Backcountry Advisory 

As of Wednesday, Jan. 2

Our tranquil Christmas holiday is officially over courtesy of the Pineapple express direct from Hawaii. The big protective high pressure ridge which dominated the province since Dec. 19 has now finally broken down and the wolves are at the gate. The first frontal onslaught is currently hosing us down up to treeline, with a rather stiff new slab developing up in the alpine. As of Wednesday the skiing can best be described as appalling, but not to worry. All this may yet turn out to be a blessing in disguise.

The Christmas calm spell saw a steady strengthening in the snowpack under a regime of moderate air temperatures and solar effects. An exception to this trend was a variety of effects upon the snow surface. Most concerning was the formation of feathery surface hoar crystals under a series of clear night skies. Other red flags were the formation of faceted crystals in the top layer as well as suncrust formation on solar affected aspects.

All the above are potential weak interfaces with any new snow and can persist for long periods of time. The cure for most of these problems is just what we are getting; a good dose of rain. The surface hoar washes away and the faceted crystals should begin to round out and bond together.

As temperatures drop behind the front the wet snow surface will freeze into a slick crust and will likely become the next potential weakness to watch as further new snowfalls accumulate.

The other red flag is our November crust and facet combination in the bottom of the snowpack. It is notable that all the spectacular avalanche activity in the Blackcomb Glacier and West Bowl back on Dec. 19 released on this layer. In shallow snowpack areas this weakness remains significant and requires only a little loading to produce destructive avalanches. Be extremely wary of windward and rocky terrain features where areas of wind deposition and scouring occur in close proximity. This is classic terrain for the formation of faceted weaknesses. The problem is that due to the generally windward exposure these areas don't always load up, thus can be rather unpredictable.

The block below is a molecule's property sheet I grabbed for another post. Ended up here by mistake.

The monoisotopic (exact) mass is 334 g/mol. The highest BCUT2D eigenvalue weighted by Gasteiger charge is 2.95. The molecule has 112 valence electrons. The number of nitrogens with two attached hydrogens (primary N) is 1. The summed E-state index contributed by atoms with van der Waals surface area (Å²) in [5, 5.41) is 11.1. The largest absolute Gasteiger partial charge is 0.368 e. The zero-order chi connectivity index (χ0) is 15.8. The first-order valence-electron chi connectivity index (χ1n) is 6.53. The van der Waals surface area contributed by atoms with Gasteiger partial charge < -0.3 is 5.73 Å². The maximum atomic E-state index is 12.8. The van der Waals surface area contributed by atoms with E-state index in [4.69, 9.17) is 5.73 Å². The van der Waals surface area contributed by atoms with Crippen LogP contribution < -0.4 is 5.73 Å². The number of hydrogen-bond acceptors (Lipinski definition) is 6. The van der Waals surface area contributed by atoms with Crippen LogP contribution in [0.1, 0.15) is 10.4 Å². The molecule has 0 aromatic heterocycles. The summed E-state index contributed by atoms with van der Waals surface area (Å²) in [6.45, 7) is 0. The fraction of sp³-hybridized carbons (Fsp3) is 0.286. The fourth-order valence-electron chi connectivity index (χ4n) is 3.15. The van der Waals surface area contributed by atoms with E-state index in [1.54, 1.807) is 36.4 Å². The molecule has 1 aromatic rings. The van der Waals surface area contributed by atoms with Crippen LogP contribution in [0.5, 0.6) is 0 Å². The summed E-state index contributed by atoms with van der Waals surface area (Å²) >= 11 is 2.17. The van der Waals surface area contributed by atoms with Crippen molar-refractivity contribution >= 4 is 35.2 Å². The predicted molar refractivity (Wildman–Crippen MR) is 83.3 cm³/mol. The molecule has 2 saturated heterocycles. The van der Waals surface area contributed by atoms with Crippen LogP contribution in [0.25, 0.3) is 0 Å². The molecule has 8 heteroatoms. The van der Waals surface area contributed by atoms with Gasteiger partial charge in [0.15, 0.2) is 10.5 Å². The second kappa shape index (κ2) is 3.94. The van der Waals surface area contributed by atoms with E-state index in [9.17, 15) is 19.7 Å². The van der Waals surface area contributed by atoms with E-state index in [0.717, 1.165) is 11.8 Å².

The weather forecast calls for unsettled showery and cooler conditions until Saturday with the next significant frontal system scheduled to arrive Sunday. Until then the Avalanche Danger Rating is LOW at treeline and below. It’s MODERATE up in the Alpine. Sunday’s storm should trend the rating to CONSIDERABLE. For daily backcountry advisories for areas surrounding the Whistler and Blackcomb ski areas call 604-938-7676. For areas further afield consult the Public Avalanche Bulletin at 1-800-667-1105 or WWW. AVALANCHE.CA.


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